No wonder so many people are worried about paying for long-term care! Just look at the facts:
70 percent of people turning age 65 will likely need some type of long-term care during their lives, according to the Administration on Aging
Unfortunately, an American reaching age 65 today can expect to incur nearly $140,000 in future long-term care expenses, according to the Centers for Disease Control (CDC).
Yet, Medicare doesn’t pay for services extending beyond 100 days in skilled nursing facilities.
In fact, most people who need long-term care reside in private homes and receive their informal care from loved ones, according to the Congressional Budget Office.
And by the time the youngest baby boomers turn 86, in 2050, the number of available family caregivers is expected to be nearly 60 percent lower than in 2013, according to the AARP Public Policy Institute.
In light of these types of concerns, some people consider purchasing a traditional, stand-alone long-term care (LTC) insurance policy, designed to pay benefits when qualified expenses occur. Examples of situations in which benefit payment can be triggered include medical certification of a severe cognitive impairment or an inability to perform two of the six activities of daily living (eating, toileting, transferring, bathing, dressing, continence).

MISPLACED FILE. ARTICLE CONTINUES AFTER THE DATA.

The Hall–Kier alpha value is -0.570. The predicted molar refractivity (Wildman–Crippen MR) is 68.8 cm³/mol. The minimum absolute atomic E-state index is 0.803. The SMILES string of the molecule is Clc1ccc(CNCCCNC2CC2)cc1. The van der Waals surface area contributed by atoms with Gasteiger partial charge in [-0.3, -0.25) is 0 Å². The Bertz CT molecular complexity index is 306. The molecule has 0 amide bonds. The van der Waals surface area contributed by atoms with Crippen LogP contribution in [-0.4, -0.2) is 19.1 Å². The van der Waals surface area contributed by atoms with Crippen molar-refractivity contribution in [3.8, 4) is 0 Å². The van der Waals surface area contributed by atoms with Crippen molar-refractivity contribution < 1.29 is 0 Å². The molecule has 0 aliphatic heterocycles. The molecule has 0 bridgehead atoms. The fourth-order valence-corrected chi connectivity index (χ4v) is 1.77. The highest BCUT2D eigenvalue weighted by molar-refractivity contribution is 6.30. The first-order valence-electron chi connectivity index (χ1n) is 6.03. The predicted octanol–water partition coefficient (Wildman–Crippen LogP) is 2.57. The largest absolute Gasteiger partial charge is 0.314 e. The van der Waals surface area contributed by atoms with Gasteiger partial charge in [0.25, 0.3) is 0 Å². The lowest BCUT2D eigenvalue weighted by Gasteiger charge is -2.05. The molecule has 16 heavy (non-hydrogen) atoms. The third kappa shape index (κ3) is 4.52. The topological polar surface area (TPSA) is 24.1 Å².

However, the condition must be expected to impact the insured for a minimum of 90 days. Furthermore, far fewer LTC policies are available now than in years past, as many carriers have exited the market. Some people find the cost of the available LTC policies cost-prohibitive and seek more flexible, affordable solutions.
Consider Combination Products
Among the alternatives to traditional, stand-alone LTC products are combination products. These solutions include life insurance policies with built-in or available living benefit riders for long-term care specifically or for chronic illness (which often leads to the need for long-term care).
These two types of riders are designed to allow the policy holder access to an accelerated portion of the life insurance policy’s death benefit (with a corresponding decrease in the death benefit), when the terms of the rider have been met. In other words, these products are structured as multi-purpose solutions and may represent the best value for some people.
Learn about some of the differences between LTC riders and chronic illness (CI) riders on life insurance products – and why CI riders, in particular, may be the perfect choice to provide access to cash while living.
For more information, Contact Robert Goldsmith (877) 529-6543/Financial411@att.net